is a blog about design, technology and culture written by Khoi Vinh, and has been more or less continuously published since December 2000 in New York City. Khoi is currently Principal Designer at Adobe. Previously, Khoi was co-founder and CEO of Mixel (acquired in 2013), Design Director of The New York Times Online, and co-founder of the design studio Behavior, LLC. He is the author of “How They Got There: Interviews with Digital Designers About Their Careers”and “Ordering Disorder: Grid Principles for Web Design,” and was named one of Fast Company’s “fifty most influential designers in America.” Khoi lives in Crown Heights, Brooklyn with his wife and three children.
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I like that you’re just “doing some design”. Have you considered illustrating or designing unique articles/posts on Subtraction just as you do on A Brief Message?
Hm, we already had podcasts and video blogs, now there’s doodlelogs as well… It *does* fit your grid nicely.
Things like this should be easier to do in HTML, dammit. The layout is not that difficult, but all the overlapping pictures and lines would require lots of shifting elements around.
Care to give it a try? =]
You should put up more stuff like this on your blog Khoi.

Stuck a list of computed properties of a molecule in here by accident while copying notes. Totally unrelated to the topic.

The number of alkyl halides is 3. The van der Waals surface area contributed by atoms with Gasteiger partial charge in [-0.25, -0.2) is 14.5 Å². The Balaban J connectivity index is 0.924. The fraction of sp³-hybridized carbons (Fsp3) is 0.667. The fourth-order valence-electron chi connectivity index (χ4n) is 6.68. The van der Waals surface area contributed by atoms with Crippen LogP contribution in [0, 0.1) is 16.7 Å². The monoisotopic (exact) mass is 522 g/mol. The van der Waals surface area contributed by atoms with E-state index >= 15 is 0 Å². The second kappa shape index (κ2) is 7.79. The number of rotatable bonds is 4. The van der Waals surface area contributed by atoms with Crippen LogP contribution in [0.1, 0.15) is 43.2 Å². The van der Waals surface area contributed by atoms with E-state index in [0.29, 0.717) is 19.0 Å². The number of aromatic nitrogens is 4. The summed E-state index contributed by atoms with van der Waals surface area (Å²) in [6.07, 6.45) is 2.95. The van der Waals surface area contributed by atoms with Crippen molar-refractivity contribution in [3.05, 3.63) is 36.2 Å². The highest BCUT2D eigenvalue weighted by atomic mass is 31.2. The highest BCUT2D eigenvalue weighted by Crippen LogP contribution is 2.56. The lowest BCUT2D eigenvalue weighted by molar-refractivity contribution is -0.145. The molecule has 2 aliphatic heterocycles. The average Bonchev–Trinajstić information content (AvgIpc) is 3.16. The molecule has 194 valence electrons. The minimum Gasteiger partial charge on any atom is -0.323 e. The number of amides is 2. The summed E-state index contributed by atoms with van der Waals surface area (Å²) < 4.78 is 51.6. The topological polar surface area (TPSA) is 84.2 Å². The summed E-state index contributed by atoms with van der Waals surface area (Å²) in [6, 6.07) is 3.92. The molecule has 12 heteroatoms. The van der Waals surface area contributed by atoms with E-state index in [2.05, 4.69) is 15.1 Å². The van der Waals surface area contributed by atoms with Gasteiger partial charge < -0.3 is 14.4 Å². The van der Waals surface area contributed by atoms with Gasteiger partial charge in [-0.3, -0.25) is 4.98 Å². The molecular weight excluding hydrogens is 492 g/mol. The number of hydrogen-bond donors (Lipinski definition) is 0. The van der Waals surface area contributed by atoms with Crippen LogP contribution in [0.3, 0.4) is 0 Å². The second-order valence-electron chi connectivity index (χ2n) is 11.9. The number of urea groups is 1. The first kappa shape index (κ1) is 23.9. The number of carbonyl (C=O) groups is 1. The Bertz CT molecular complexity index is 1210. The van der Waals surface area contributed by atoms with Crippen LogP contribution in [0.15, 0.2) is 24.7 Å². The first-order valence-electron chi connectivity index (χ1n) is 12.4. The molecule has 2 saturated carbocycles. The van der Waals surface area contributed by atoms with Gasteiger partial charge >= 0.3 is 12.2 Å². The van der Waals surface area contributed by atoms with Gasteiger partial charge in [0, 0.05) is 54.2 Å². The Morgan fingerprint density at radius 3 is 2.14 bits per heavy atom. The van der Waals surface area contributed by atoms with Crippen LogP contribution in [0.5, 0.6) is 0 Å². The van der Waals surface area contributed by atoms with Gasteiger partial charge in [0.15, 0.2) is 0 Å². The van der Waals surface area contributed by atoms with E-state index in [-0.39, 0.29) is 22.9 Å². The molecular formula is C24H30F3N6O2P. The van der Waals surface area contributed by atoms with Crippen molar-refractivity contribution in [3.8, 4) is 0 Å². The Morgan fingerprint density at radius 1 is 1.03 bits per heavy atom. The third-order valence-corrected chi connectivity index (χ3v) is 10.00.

At the heart of it all it just seems more ‘you’ !
hehe, nice Khoi, I like it.
Mmmh, I think I should try something like this once in a while…. Just seems like fun.
Max: An awesome term: A doodlelog?
Refreshing. Love it.
I like how the illustrations break the site’s grid. This also reminds me of some of the articles i’ve come across in the sunday ny times with illustrations and such overcoming the newspaper’s grid. good stuff man!
First time visitor. I found your site in a web design book, so I thought I’d stop by for a look. Your site beautiful. I love simplicity of it….just beautiful!
Ok, so now I’ll hang out and peek around.
I think you can see from the remarks made here that posts such as ‘A Distraction in Six Parts’ are quite agreeable to many people.
Not only do they help break up the monotony that can often form from countless long and verbose articles, but they also break your day down nicely into a series of short and snappy sections. These are easy to read and interpret – especially with diagrams and doodles.
I have similar days to yours on an ever more frequent basis: where I want to write something but my mind prefers to concentrate on more creative endeavours.
Usually I end up banging my head against a brick wall, becoming increasingly frustrated and depressed at losing my ability to write on demand.
Seems you have the more sensible approach!
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